The Court of Appeals (CA) has junked the plea of human rights victims during the term of the late strongman Ferdinand Marcos for the enforcement of a United States court decision awarding them $2 billion in compensation.
The appellate court, through its 12th Division penned by Associate Justice Normandie Pizarro, affirmed on July 7 a ruling of the Makati Regional Trial Court dismissing the petition filed by a group led by former Commission on Human Rights (CHR) chairperson Etta Rosales and film director Joel Lamangan, stating that the ruling of the United States District Court in Hawaii is not binding for lack of
The Hawaii court, in its February 3, 1995 ruling on a class suit filed by some 10,000 victims, awarded the victims compensation.
In its 19-page decision, the CA disagreed with the Hawaii court’s classification of the claimants into torture, summary execution, and disappearance victims, stating it showed “there was no common question of law and facts” between and among the claimants, under which condition, the case cannot fall as a class suit.
“[E]ach claimant in MDL 840 had a right, if any, only to the damage that such individual may have suffered, and not one of them had any right to or can claim any interest in the damage or injury which another suffered. Hence, MDL 840 was not and should not have been brought as a class suit,” the decision read.
The appellate court also found the Hawaii court decision to be an invalid judgment because it was anchored on a different law, the Torture Victim Protection Act, instead of the Alien Tort Claims Act (ATCA) of 1789, which grants jurisdiction to US courts over civil actions filed by a foreigner concerning violations of international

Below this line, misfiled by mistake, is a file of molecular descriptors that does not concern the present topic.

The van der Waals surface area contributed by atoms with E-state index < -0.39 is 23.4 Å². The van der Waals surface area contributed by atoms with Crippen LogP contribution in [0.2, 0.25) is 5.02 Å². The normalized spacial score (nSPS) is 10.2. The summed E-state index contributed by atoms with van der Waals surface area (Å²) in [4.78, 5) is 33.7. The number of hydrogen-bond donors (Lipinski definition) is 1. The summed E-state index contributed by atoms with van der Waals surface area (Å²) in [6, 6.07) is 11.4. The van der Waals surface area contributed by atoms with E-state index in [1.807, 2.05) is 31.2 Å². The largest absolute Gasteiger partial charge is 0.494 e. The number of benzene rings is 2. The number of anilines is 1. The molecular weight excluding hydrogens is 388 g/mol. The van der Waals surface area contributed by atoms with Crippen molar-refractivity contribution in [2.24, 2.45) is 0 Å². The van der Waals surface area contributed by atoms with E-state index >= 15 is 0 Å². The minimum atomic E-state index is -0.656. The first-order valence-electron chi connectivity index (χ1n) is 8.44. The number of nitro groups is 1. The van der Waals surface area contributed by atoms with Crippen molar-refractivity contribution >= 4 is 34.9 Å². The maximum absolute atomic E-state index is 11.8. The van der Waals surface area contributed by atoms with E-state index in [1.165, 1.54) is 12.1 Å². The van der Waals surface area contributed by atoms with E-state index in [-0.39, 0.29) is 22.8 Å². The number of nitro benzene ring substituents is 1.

"Given the foregoing recent development, it is our considered opinion that the instant final judgment may not be enforced in this jurisdiction as it is clear that even the US Supreme Court has come to realize that American laws could not have jurisdiction over sovereign countries," the decision read.
The appellate court further said the right to due process of the Marcos estate, as well as that of claimants, was violated, and there was failure on the part of at least 10 claimants to show they were "truly and legally authorized by the other purported claimants.” These claimants are Celsa Hilao, Josefina Hilao Forcadilla, Arturo Revilla, Jr., Rodolfo Benosa, Danila Fuente, Renato Pineda, Adora Faye de Vera, Domiciano Amparo, Christopher Sorio, and Jose Duran.
"It boggles the mind how the final judgment could be enforced when the supposed claimants were not even identified… it gave no opportunity for the Marcos Estate to confront each and every claimant.
"Evidently, the right to due process of both parties was violated,” the decision read.